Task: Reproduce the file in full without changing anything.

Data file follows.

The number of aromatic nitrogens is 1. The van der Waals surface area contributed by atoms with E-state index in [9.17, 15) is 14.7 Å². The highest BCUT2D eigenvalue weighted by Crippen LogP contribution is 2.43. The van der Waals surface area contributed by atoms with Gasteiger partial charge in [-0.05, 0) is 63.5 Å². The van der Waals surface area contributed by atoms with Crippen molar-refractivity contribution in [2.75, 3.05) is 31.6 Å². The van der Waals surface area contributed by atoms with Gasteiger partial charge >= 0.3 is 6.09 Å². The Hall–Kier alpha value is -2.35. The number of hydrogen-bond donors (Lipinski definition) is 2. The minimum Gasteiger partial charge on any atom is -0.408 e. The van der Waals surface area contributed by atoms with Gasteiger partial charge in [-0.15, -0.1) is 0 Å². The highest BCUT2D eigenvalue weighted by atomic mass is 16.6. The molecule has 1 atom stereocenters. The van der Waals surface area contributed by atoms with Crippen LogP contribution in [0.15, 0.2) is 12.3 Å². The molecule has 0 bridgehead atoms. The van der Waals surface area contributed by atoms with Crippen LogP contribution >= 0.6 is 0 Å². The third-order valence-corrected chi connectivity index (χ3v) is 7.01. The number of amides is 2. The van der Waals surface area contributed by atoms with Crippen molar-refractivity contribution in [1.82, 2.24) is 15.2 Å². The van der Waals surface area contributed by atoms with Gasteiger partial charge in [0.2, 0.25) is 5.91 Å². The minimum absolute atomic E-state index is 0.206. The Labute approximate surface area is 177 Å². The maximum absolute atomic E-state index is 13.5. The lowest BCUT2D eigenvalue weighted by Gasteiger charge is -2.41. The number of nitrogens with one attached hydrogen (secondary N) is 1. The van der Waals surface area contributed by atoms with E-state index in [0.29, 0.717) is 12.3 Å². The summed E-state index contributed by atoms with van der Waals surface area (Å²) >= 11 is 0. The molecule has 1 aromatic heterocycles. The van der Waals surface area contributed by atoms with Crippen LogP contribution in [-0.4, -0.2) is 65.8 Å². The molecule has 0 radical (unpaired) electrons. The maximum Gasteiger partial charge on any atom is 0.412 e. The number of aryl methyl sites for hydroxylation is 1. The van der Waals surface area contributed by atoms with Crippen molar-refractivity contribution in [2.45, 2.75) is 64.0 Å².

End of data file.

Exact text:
The number of aromatic nitrogens is 1. The van der Waals surface area contributed by atoms with E-state index in [9.17, 15) is 14.7 Å². The highest BCUT2D eigenvalue weighted by Crippen LogP contribution is 2.43. The van der Waals surface area contributed by atoms with Gasteiger partial charge in [-0.05, 0) is 63.5 Å². The van der Waals surface area contributed by atoms with Crippen molar-refractivity contribution in [2.75, 3.05) is 31.6 Å². The van der Waals surface area contributed by atoms with Gasteiger partial charge >= 0.3 is 6.09 Å². The Hall–Kier alpha value is -2.35. The number of hydrogen-bond donors (Lipinski definition) is 2. The minimum Gasteiger partial charge on any atom is -0.408 e. The van der Waals surface area contributed by atoms with Gasteiger partial charge in [-0.15, -0.1) is 0 Å². The highest BCUT2D eigenvalue weighted by atomic mass is 16.6. The molecule has 1 atom stereocenters. The van der Waals surface area contributed by atoms with Crippen LogP contribution in [0.15, 0.2) is 12.3 Å². The molecule has 0 bridgehead atoms. The van der Waals surface area contributed by atoms with Crippen LogP contribution >= 0.6 is 0 Å². The third-order valence-corrected chi connectivity index (χ3v) is 7.01. The number of amides is 2. The van der Waals surface area contributed by atoms with Crippen molar-refractivity contribution in [1.82, 2.24) is 15.2 Å². The van der Waals surface area contributed by atoms with Gasteiger partial charge in [0.2, 0.25) is 5.91 Å². The minimum absolute atomic E-state index is 0.206. The Labute approximate surface area is 177 Å². The maximum absolute atomic E-state index is 13.5. The lowest BCUT2D eigenvalue weighted by Gasteiger charge is -2.41. The number of nitrogens with one attached hydrogen (secondary N) is 1. The van der Waals surface area contributed by atoms with E-state index in [0.29, 0.717) is 12.3 Å². The summed E-state index contributed by atoms with van der Waals surface area (Å²) >= 11 is 0. The molecule has 1 aromatic heterocycles. The van der Waals surface area contributed by atoms with Crippen LogP contribution in [-0.4, -0.2) is 65.8 Å². The molecule has 0 radical (unpaired) electrons. The maximum Gasteiger partial charge on any atom is 0.412 e. The number of aryl methyl sites for hydroxylation is 1. The van der Waals surface area contributed by atoms with Crippen molar-refractivity contribution in [2.45, 2.75) is 64.0 Å².